IFA began operations in 1973 at a time when governments and civil society around the world were only beginning to understand population ageing trends. The IFA was one of the first organizations to call for a World Assembly on Ageing, and after the first was held in Vienna in 1982, the IFA emerged as an NGO with a strong voice for older people at the United Nations (UN).
At the second World Assembly on Ageing, held in Madrid in 2002, IFA’s main UN representative at the time, Ms Helen Hamlin, worked together with other representatives and members of civil society to inform the development and adoption of the UN Madrid International Plan of Action on Ageing (MIPAA). This marked a turning point in how the world addressed the challenge of building a society for all ages.
IFA obtained General Consultative status with the UN Economic and Social Council (ECOSOC) in 1995 and has formal working relations with several UN agencies, including the World Health Organization (WHO).
Under ECOSOC resolution 1996/31, NGOs in general and special consultative status with the Economic and Social Council must submit to the Committee on NGOs, a brief report of their activities every 4 years, known as the quadrennial report, which includes information about contributions of the NGO to the work of the United Nations. The quadrennial review presents an opportunity for IFA to inform Member States about our activities in support of the United Nations, and at the same time, receive feedback from Member States on their programme of work as well as an official acknowledgement of their contribution as partners in development.
IFA has been deeply involved in the drafting of key initiatives at the UN, perhaps most notably, the UN Principles for Older Persons, advocating vigorously for older persons to be recognized in the UN Sustainable Development Goals and projecting and maintaining a strong voice on how best to protect the human rights of older persons globally.
A major focus in recent times has been supporting the agenda for a UN Convention on the Rights of Older People to protect the human rights of older persons. Significant and ongoing work must be done to inform and educate all governments as well as civil society around the world of discrimination based on age that older people face every single day.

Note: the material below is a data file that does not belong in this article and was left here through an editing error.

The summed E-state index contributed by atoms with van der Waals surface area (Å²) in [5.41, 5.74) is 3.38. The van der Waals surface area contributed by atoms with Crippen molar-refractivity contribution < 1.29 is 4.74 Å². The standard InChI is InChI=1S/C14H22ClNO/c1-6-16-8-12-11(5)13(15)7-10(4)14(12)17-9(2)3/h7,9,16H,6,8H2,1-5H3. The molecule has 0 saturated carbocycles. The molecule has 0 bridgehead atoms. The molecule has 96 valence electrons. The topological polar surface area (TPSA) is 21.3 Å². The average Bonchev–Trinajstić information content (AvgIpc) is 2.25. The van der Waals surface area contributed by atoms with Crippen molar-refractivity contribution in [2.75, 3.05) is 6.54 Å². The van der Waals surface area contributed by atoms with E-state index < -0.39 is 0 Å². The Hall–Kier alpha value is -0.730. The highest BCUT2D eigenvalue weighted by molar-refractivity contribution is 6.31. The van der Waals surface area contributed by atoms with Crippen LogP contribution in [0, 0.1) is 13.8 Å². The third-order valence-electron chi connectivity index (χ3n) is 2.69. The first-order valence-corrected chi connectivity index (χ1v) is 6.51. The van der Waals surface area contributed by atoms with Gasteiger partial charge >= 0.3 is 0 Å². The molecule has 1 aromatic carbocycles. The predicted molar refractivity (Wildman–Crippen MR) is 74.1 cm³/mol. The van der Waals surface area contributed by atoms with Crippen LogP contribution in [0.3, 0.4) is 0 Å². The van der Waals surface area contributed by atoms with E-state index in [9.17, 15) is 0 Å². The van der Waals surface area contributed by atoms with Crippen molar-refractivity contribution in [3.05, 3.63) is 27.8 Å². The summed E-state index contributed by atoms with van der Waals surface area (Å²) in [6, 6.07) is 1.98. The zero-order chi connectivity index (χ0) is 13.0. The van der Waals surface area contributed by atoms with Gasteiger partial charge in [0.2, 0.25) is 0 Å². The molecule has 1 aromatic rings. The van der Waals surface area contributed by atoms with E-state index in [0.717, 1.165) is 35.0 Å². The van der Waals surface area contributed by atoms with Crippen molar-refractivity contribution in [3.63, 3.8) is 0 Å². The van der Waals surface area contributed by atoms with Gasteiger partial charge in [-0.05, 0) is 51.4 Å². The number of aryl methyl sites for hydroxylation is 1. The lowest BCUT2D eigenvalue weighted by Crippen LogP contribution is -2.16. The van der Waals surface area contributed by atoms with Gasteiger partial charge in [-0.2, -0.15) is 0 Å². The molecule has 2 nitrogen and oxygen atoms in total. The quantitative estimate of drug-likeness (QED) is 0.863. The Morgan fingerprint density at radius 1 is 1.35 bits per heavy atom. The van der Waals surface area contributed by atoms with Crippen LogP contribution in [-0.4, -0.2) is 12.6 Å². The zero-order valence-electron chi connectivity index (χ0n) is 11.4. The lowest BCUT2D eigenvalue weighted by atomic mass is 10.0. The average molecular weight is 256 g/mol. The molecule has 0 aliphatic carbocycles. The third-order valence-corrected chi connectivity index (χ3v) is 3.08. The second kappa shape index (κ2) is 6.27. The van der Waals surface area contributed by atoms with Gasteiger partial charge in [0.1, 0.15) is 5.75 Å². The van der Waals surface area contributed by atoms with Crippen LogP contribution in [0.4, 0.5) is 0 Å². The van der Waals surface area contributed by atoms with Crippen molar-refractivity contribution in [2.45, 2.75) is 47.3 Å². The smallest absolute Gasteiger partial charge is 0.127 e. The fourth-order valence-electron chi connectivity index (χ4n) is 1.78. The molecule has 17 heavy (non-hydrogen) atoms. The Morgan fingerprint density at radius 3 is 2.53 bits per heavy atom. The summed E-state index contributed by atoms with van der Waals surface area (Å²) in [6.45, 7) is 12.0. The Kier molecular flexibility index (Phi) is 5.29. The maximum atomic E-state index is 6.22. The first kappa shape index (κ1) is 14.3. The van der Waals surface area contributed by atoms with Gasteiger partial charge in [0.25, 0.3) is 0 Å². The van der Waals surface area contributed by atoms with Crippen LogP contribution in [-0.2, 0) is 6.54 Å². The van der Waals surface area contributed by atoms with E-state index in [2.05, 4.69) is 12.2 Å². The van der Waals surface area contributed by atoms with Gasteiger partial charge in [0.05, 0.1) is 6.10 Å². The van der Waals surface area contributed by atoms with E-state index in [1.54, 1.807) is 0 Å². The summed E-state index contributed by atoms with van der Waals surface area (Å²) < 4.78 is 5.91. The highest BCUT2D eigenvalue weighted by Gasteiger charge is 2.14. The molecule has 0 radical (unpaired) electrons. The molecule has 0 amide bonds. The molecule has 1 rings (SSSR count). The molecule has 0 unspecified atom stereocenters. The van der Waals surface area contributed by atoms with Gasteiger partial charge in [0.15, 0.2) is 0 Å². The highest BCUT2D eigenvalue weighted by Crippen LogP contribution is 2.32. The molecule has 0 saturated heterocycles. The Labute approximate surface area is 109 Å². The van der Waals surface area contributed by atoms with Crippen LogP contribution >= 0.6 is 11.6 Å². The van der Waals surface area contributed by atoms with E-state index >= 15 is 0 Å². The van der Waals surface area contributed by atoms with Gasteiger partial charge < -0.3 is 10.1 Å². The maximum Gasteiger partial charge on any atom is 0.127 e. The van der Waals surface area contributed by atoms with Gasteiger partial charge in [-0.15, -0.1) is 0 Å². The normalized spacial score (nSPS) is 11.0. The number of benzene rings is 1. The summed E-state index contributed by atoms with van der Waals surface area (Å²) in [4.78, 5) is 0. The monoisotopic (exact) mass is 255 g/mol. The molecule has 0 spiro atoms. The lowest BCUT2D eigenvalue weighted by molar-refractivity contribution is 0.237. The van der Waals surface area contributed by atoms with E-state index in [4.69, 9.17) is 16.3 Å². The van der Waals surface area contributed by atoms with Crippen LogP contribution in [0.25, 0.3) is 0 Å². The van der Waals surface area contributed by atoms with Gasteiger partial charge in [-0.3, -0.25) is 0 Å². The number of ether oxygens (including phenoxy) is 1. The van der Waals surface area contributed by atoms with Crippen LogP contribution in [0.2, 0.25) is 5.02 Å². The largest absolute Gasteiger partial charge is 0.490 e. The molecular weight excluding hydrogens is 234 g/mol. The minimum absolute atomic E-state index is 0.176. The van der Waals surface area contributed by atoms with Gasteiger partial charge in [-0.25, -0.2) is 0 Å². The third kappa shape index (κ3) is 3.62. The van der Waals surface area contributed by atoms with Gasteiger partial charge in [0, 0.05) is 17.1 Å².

As a response to the growing global threat of inequity, the Open-Ended Working Group on Ageing (OEWGA) was established by the General Assembly by resolution 65/182 on 21 December 2010. The working group considers the existing international framework of the human rights of older persons, identifying possible gaps and determining how best to address them, including by considering, as appropriate, the feasibility of further instruments and measures.
At the United Nations, our team is a thoughtful group of professionals that are respected for their commitment and ‘ready for action’ philosophy. We now have representatives in New York, Vienna and are expanding in Geneva.
Dr Stuen, Ms Hamlin, Dr Levy, Mr O’Neal, Dr Timmerman, Ms Zainoeddin (in New York) Dr Fitzgerald and Dr Scheil-Adlung (in Geneva) and Ms Stark (in Vienna) are tireless in their representation and advocacy at the missions, capitals and across sectors.
The IFA featured at side events, provided oral and written statements at Sessions of the UN Commission for Social Development; is on the executive of the NGO Stakeholder Group in the deliberations of the UN SDGs; represented at the UN High Political Forum on Sustainable Development, and at Session of the UN Open-ended Working Group on Ageing. Just to note a few …
To prepare for these events, the UN Representatives work with the IFA Secretariat and other stakeholders to prepare statements and papers, meet with Permanent Missions of Member States, organize panel discussions, develop talking points, and network with influencers who might have interest in joining the efforts to call attention to ageing.
Official Side Event at the UN OEWGA 11th Session
30 March 2021
This event explores the disproportionately severe impact of the pandemic on older people across the globe through an international dialogue among a panel of international experts on ageing and human rights along with Ambassadors.
Discussions address the ways in which the human rights of older people have been violated and provide possible solutions to ensure that in the future older people are treated with dignity and respect as are individuals of all other ages.
Ms. Margaret Gillis, President of the International Longevity Centre – Canada
Dr. Kiran Rabheru, Board Chair of the International Longevity Centre – Canada
H.E. Ms. María del Carmen Squeff, Ambassador of Argentina to the UN
H.E. Mr. Omar Hilale, Ambassador of Morocco to the UN
Dr. Alexandre Kalache, President of the International Longevity Centre – Brazil
H.E. Mr. Bob Rae, Ambassador of Canada to the UN
The Hon. Patricia Bovey, Senator, Senate of Canada
Dr. Ann Collins, President of the Canadian Medical Association
Dr. Claudia Mahler, Independent Expert on the enjoyment of all human rights by older persons